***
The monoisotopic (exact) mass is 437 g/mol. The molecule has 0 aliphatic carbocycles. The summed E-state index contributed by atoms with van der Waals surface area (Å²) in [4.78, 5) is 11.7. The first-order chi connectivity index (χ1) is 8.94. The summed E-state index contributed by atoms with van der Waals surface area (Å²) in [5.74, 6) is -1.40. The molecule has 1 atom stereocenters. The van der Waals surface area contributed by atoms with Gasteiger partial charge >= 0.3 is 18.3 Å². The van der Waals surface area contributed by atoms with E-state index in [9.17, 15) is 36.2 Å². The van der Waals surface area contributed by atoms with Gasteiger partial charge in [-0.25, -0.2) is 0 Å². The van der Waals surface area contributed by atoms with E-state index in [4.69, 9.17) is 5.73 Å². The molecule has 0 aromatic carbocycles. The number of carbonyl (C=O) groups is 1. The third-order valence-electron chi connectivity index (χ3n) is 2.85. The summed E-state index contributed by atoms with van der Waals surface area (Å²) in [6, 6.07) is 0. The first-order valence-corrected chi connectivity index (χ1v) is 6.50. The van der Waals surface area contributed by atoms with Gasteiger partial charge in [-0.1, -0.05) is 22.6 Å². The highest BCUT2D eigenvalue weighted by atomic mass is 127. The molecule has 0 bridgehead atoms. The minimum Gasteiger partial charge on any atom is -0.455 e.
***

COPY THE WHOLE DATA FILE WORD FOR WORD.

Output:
The monoisotopic (exact) mass is 437 g/mol. The molecule has 0 aliphatic carbocycles. The summed E-state index contributed by atoms with van der Waals surface area (Å²) in [4.78, 5) is 11.7. The first-order chi connectivity index (χ1) is 8.94. The summed E-state index contributed by atoms with van der Waals surface area (Å²) in [5.74, 6) is -1.40. The molecule has 1 atom stereocenters. The van der Waals surface area contributed by atoms with Gasteiger partial charge >= 0.3 is 18.3 Å². The van der Waals surface area contributed by atoms with E-state index in [9.17, 15) is 36.2 Å². The van der Waals surface area contributed by atoms with Gasteiger partial charge in [-0.25, -0.2) is 0 Å². The van der Waals surface area contributed by atoms with E-state index in [4.69, 9.17) is 5.73 Å². The molecule has 0 aromatic carbocycles. The number of carbonyl (C=O) groups is 1. The third-order valence-electron chi connectivity index (χ3n) is 2.85. The summed E-state index contributed by atoms with van der Waals surface area (Å²) in [6, 6.07) is 0. The first-order valence-corrected chi connectivity index (χ1v) is 6.50. The van der Waals surface area contributed by atoms with Gasteiger partial charge in [-0.1, -0.05) is 22.6 Å². The highest BCUT2D eigenvalue weighted by atomic mass is 127. The molecule has 0 bridgehead atoms. The minimum Gasteiger partial charge on any atom is -0.455 e.